Weather Forecast


Wind energy blows onto White Earth

The $1.5 million wind turbine being installed at White Earth is expected to create roughly $50,000 worth of energy for the Reservation. It is the last of three in the wind turbine projects to go up. The other two are up and running in Waubun and Naytahwaush. Photo courtesy of Mike Triplett and Carlene Hisgun

The White Earth Reservation is taking steps that’ll allow Mother Nature to amp up energy resources for residents living there.

A new wind turbine has recently been erected near the new RTC building on the outskirts of the town of White Earth.

The actual body of the turbine was put up in the middle of December. Currently, installers are working on putting the “guts” of the equipment in place.

Experts expect the turbine to be turning within a month and ready to transfer power within two months.

This is the last of three wind turbines being put up as part of this project on the reservation — the first two going up over a year ago in Waubun and Naytahwaush.

According to reservation officials, the wind turbine project has been in the works for about eight years now and was made possible through an earmark obtained by U.S. Rep. Collin Peterson and provided through the U.S. Department of Energy.

The federal grant will cover 80 percent of the cost, which means even for the $1.5 million wind turbine that will go up in White Earth, tribal funds to cover the rest will still be substantial.

“We were in an interesting situation because you can’t just put turbines up anywhere especially when federal funding is involved,” said project planner Mike Triplett. “The process for environmental clearance is grueling — just to get the environmental impact study done on this site it was $100,000.”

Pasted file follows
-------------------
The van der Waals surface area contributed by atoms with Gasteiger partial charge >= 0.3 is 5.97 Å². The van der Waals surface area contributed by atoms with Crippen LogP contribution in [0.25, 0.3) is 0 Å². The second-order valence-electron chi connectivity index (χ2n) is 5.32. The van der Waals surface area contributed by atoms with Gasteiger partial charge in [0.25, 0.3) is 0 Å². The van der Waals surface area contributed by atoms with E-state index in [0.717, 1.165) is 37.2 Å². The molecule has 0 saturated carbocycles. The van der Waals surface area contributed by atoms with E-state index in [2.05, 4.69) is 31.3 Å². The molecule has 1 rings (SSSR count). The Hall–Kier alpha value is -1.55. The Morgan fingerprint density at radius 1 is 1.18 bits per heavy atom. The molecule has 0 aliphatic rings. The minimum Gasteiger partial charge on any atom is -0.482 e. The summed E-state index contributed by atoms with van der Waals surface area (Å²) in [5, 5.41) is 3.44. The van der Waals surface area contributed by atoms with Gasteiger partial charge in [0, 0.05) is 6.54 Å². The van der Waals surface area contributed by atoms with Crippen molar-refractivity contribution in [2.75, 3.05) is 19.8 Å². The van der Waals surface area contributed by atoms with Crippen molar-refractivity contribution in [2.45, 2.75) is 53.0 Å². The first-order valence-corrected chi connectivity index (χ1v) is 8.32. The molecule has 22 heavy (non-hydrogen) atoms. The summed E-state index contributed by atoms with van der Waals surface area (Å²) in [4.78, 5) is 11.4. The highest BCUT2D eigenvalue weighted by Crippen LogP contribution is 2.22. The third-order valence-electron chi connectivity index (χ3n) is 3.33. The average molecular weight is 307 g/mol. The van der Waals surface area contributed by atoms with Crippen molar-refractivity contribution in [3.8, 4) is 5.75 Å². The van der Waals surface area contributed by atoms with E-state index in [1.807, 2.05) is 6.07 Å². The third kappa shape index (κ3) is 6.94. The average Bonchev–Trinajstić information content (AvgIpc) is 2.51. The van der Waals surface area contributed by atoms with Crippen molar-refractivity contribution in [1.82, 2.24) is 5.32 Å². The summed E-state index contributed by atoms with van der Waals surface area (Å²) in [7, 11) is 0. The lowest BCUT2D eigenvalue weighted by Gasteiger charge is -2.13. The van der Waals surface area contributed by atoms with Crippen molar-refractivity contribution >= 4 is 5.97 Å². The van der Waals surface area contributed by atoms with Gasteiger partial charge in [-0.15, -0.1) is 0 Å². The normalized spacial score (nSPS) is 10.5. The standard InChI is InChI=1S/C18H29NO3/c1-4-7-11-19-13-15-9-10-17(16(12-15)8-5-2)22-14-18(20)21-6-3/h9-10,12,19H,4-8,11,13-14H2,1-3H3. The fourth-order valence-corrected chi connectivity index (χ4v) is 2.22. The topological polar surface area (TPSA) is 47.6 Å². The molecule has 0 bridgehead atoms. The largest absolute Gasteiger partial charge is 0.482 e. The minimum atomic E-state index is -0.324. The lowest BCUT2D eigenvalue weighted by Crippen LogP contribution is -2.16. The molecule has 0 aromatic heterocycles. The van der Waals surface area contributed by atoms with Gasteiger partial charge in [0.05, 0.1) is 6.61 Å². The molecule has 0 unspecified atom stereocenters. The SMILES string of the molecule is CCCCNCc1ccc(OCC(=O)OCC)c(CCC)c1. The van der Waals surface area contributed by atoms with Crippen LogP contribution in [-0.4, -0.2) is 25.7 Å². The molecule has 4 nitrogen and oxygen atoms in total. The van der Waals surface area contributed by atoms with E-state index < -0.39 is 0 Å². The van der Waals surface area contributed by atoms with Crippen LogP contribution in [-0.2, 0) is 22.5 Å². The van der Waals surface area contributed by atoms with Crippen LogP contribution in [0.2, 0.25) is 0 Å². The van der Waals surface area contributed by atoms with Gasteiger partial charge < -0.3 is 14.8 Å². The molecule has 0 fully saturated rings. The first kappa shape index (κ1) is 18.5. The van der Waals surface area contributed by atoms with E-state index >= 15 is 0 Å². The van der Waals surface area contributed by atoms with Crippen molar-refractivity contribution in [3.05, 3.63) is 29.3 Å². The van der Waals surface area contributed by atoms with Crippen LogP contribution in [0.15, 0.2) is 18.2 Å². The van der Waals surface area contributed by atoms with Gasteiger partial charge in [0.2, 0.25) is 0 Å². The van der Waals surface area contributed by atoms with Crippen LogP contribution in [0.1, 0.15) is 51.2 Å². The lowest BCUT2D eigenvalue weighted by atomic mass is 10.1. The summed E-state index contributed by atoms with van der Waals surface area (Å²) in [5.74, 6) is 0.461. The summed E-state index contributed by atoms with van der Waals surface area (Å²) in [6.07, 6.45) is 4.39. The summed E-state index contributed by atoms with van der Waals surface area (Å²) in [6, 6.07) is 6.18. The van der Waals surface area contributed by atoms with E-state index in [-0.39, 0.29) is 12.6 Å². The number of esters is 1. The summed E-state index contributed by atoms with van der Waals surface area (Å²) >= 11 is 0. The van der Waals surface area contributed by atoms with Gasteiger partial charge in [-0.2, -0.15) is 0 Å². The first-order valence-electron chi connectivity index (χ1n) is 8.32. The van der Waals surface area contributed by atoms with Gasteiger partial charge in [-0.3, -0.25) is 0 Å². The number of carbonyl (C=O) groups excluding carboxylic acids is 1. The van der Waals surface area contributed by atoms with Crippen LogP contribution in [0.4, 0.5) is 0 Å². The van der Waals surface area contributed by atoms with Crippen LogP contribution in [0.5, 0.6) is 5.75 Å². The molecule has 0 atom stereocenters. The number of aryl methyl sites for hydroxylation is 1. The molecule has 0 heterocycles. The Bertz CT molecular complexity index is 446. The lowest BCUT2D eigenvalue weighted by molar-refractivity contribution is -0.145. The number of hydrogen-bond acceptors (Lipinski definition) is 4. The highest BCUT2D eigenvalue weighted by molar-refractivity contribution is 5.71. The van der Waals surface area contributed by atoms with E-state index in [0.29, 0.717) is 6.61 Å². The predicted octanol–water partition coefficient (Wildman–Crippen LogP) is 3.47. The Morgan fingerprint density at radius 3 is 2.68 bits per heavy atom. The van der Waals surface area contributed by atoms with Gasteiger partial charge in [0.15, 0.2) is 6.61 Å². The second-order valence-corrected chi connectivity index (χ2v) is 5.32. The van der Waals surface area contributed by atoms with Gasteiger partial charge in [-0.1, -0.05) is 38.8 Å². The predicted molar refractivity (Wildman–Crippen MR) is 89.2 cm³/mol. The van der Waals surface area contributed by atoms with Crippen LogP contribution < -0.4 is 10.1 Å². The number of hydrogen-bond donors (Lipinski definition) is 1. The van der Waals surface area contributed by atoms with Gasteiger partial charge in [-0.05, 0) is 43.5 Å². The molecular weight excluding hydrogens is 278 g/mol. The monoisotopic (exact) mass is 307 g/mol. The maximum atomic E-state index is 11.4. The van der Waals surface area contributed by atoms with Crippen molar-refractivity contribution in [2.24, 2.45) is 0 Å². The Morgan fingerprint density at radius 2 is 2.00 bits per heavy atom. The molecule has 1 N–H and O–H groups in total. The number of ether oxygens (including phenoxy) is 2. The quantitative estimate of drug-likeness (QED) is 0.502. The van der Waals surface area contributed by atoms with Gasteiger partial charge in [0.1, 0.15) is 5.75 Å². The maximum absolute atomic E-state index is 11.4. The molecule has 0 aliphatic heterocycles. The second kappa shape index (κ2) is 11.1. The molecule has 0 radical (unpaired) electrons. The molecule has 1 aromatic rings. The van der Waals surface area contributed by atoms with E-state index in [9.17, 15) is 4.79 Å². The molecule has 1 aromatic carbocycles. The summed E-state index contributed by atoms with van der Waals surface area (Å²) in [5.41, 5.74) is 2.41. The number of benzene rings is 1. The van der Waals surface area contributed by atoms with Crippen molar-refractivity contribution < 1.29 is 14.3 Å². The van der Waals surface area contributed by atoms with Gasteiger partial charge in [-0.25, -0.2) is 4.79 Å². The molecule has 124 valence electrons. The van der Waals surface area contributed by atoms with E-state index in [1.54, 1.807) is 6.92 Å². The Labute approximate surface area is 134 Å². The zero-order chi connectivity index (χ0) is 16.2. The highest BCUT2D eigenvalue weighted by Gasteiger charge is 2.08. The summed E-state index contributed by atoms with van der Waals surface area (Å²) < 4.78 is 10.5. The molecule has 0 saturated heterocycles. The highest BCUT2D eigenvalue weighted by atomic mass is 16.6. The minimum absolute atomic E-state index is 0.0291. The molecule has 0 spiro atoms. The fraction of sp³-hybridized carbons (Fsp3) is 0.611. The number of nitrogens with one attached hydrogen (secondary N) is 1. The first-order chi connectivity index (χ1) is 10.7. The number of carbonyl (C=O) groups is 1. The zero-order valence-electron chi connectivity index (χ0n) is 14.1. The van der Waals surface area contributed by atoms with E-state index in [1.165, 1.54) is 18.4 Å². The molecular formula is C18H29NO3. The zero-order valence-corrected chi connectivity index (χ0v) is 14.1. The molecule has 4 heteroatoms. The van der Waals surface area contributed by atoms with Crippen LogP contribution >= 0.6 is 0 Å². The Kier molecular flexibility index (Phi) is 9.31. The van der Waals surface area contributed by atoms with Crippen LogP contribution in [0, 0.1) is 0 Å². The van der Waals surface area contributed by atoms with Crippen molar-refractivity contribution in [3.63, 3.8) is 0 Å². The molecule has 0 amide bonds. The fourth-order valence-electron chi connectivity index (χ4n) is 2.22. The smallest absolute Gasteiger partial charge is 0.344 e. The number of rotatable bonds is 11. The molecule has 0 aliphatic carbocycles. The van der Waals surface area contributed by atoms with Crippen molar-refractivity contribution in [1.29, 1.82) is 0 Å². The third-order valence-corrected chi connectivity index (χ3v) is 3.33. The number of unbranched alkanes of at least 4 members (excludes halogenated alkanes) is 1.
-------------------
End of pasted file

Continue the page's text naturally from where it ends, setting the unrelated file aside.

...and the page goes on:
But Triplett adds that despite the funds required upfront, it was a step reservation officials wanted to make as an investment going into the future.

Once the wind turbine begins kicking out energy, that energy will be sent to a nearby Minnkota-Wild Rice Electric substation that will then blend the incoming power with its own to serve the new, southwest side of the city.

That means the new Circle of Life Academy, the RTC building and the clinic will all benefit from the turbine. So too will the reservation.

“We will be getting paid for that power from the utility company,” said Triplett, who expects the White Earth turbine to generate roughly $50,000 a year in energy.

That’s much more than what the first two turbines are able to generate, which Triplett estimates around $6,000 a year.

“The unit at White Earth has a greater capacity and greater output,” said Triplett. “The ones in Waubun and Naytahwaush are 50 kW and this one is 750 kW.”

Although the amount of energy produced will vary greatly from day to day, it’s estimated that it will take at least 10 years for the reservation to recoup its investment, which is only one among several on the docket.

“Right now we’re negotiating with (the Department of Energy) on another project in putting a biomass boiler in the Shooting Star to offset $500,000 in fuel oil and propane,” said Triplett, who says they would then use wood chips from the areas to the east of the reservation like Park Rapids and Bemidji to fuel the casino. “And that’ll pay for itself in only a few years,” added Triplett.

There were also three solar projects that were completed early last fall as well, as solar electric heating was installed in the Head Start building, fire station and the Circle Back treatment facility at White Earth.

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Paula Quam

Paula Quam is the editor for Forum Communications Co. newspapers in Detroit Lakes, Perham and Wadena, all in Minnesota.

(218) 844-1466